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The investigators hypothesize that low serum ghrelin levels may characterize a group of patients with poor weight gain and/or linear growth who do not have any other identified cause for growth failure. These patients may present with a variety of complaints and are often evaluated by both pediatric endocrinologists and pediatric gastroenterologists. The investigators hypothesize that ghrelin has a physiologically important role in linear growth and that chronic diseases of the gastrointestinal system, such as H. Pylori infection or celiac disease, may alter serum ghrelin levels in children. Low ghrelin levels may be a factor leading to poor growth, potentially by altering growth hormone secretion and/or by decreasing appetite. By measuring ghrelin levels in children with short stature and in children with gastrointestinal disease, the investigators will further elucidate the possible physiologic role of ghrelin in childhood growth and how it may be altered in conditions causing short stature and in certain gastrointestinal diseases.
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Ages Eligible for Study:
3 Months to 21 Years (Child, Adult)
Sexes Eligible for Study:
Accepts Healthy Volunteers:
Twenty-five (25) patients seen for evaluation of short stature in the pediatric endocrinology clinic will have serum ghrelin levels measured in addition to their usual routine bloods tests.
Twenty-five (25) patients will be selected from patients who present with chronic gastrointestinal symptoms (symptoms of gastrointestinal disease for greater than 6 weeks or recurrent symptoms) and who have poor growth.
The remaining 25 will be selected from patients with chronic gastrointestinal symptoms (symptoms of gastrointestinal disease for greater than 6 weeks or recurrent symptoms) who have normal growth.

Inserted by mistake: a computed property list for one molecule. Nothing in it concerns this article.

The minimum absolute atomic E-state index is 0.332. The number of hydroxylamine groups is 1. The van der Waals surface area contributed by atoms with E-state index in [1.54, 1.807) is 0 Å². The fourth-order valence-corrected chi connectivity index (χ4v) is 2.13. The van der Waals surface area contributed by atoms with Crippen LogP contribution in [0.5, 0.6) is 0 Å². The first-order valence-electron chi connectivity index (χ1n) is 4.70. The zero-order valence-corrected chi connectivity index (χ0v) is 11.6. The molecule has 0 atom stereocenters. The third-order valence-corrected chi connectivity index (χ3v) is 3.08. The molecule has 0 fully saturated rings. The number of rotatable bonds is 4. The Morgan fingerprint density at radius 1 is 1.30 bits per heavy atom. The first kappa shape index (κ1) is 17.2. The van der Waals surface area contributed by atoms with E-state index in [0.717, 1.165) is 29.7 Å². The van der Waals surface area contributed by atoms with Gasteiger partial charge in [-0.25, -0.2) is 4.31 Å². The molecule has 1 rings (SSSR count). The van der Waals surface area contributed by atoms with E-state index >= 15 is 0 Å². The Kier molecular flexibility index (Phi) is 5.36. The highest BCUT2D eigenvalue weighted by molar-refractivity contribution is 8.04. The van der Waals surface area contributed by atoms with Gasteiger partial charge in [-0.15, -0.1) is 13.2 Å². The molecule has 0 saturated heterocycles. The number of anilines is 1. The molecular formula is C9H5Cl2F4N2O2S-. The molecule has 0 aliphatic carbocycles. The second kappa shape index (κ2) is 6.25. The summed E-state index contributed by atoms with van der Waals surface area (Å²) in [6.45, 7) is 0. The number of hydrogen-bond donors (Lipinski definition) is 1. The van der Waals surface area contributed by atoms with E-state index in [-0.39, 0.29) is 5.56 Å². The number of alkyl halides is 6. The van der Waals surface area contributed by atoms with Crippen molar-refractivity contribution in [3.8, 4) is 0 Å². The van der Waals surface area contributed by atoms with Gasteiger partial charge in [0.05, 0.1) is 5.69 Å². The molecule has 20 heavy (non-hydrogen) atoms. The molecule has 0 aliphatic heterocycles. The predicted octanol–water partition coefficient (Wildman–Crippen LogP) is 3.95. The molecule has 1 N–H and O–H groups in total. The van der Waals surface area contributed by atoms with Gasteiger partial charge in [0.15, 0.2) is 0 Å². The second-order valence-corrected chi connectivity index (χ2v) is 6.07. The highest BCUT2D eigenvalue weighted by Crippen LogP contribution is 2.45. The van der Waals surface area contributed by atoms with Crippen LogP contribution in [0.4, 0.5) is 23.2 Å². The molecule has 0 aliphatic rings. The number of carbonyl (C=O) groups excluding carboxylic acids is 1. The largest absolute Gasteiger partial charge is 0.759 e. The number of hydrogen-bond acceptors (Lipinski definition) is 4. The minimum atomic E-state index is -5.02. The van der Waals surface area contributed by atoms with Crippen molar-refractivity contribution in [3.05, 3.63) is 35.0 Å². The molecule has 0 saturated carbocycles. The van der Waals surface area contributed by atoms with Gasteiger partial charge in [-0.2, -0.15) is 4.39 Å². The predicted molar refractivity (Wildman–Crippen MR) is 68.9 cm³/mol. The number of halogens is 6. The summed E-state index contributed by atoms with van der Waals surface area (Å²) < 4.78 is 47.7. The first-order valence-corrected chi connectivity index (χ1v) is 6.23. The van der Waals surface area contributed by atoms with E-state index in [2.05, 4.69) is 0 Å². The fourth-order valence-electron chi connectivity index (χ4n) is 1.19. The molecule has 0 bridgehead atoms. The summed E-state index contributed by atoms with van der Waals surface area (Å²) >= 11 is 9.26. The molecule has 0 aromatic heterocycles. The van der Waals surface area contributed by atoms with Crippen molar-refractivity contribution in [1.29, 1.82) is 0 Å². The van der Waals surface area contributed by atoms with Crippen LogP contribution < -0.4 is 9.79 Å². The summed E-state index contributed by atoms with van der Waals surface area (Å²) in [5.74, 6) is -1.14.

To be included in the short stature group, subjects must have had short stature, defined height less than -2 SD for gender and age or an abnormal growth velocity for gender and age).
To be included in the failure-to-thrive group, subjects must have had poor weight gain, defined as weight less than -2 SD for gender and age or an abnormal weight velocity for gender and age.
Patients in both groups will be evaluated for the presence of chronic gastrointestinal symptoms, defined as symptoms of gastrointestinal disease for greater than 6 weeks or recurrent symptoms. Patients who were affected in both weight and height will be stratified by which measurement was more severely affected, with poor weight gain being the primary problem in the "failure-to-thrive" grouping (Group 2) and "poor linear growth" being the primary problem in the short stature group (Group 1).
Patients who have had chronic gastrointestinal symptoms, defined as symptoms of gastrointestinal disease for greater than 6 weeks or recurrent symptoms, but normal stature and growth, will be analyzed separately (Group 3).
Must not have a known diagnosis as an etiology for growth failure or GI symptoms prior to presentation.